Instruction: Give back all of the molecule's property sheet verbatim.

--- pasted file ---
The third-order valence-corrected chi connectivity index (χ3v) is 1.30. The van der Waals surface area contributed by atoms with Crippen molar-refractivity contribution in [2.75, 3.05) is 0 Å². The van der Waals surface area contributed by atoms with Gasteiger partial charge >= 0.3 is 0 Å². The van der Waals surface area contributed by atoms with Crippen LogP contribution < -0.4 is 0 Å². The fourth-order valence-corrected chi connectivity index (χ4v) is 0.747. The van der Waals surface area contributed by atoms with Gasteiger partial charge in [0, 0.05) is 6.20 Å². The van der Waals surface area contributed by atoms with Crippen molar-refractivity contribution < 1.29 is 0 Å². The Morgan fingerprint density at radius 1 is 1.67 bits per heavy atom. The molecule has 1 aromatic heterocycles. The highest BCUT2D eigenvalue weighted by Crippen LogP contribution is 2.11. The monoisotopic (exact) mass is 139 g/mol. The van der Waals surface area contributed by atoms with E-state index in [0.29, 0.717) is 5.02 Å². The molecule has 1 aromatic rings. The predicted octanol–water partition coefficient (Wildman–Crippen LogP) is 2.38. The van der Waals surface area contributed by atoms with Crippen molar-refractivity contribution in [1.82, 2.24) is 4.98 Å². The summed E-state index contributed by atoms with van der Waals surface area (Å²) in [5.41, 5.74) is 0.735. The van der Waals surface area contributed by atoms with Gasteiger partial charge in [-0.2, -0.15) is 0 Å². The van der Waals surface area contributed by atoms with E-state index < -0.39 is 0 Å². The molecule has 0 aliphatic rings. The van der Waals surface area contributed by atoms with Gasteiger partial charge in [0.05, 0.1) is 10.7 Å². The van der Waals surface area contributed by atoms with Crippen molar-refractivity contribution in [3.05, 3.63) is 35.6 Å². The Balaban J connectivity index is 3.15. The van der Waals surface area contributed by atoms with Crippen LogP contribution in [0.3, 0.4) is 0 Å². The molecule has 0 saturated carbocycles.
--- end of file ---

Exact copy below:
The third-order valence-corrected chi connectivity index (χ3v) is 1.30. The van der Waals surface area contributed by atoms with Crippen molar-refractivity contribution in [2.75, 3.05) is 0 Å². The van der Waals surface area contributed by atoms with Gasteiger partial charge >= 0.3 is 0 Å². The van der Waals surface area contributed by atoms with Crippen LogP contribution < -0.4 is 0 Å². The fourth-order valence-corrected chi connectivity index (χ4v) is 0.747. The van der Waals surface area contributed by atoms with Gasteiger partial charge in [0, 0.05) is 6.20 Å². The van der Waals surface area contributed by atoms with Crippen molar-refractivity contribution < 1.29 is 0 Å². The Morgan fingerprint density at radius 1 is 1.67 bits per heavy atom. The molecule has 1 aromatic heterocycles. The highest BCUT2D eigenvalue weighted by Crippen LogP contribution is 2.11. The monoisotopic (exact) mass is 139 g/mol. The van der Waals surface area contributed by atoms with E-state index in [0.29, 0.717) is 5.02 Å². The molecule has 1 aromatic rings. The predicted octanol–water partition coefficient (Wildman–Crippen LogP) is 2.38. The van der Waals surface area contributed by atoms with Crippen molar-refractivity contribution in [1.82, 2.24) is 4.98 Å². The summed E-state index contributed by atoms with van der Waals surface area (Å²) in [5.41, 5.74) is 0.735. The van der Waals surface area contributed by atoms with Gasteiger partial charge in [-0.2, -0.15) is 0 Å². The van der Waals surface area contributed by atoms with E-state index < -0.39 is 0 Å². The molecule has 0 aliphatic rings. The van der Waals surface area contributed by atoms with Gasteiger partial charge in [0.05, 0.1) is 10.7 Å². The van der Waals surface area contributed by atoms with Crippen molar-refractivity contribution in [3.05, 3.63) is 35.6 Å². The Balaban J connectivity index is 3.15. The van der Waals surface area contributed by atoms with Crippen LogP contribution in [0.3, 0.4) is 0 Å². The molecule has 0 saturated carbocycles.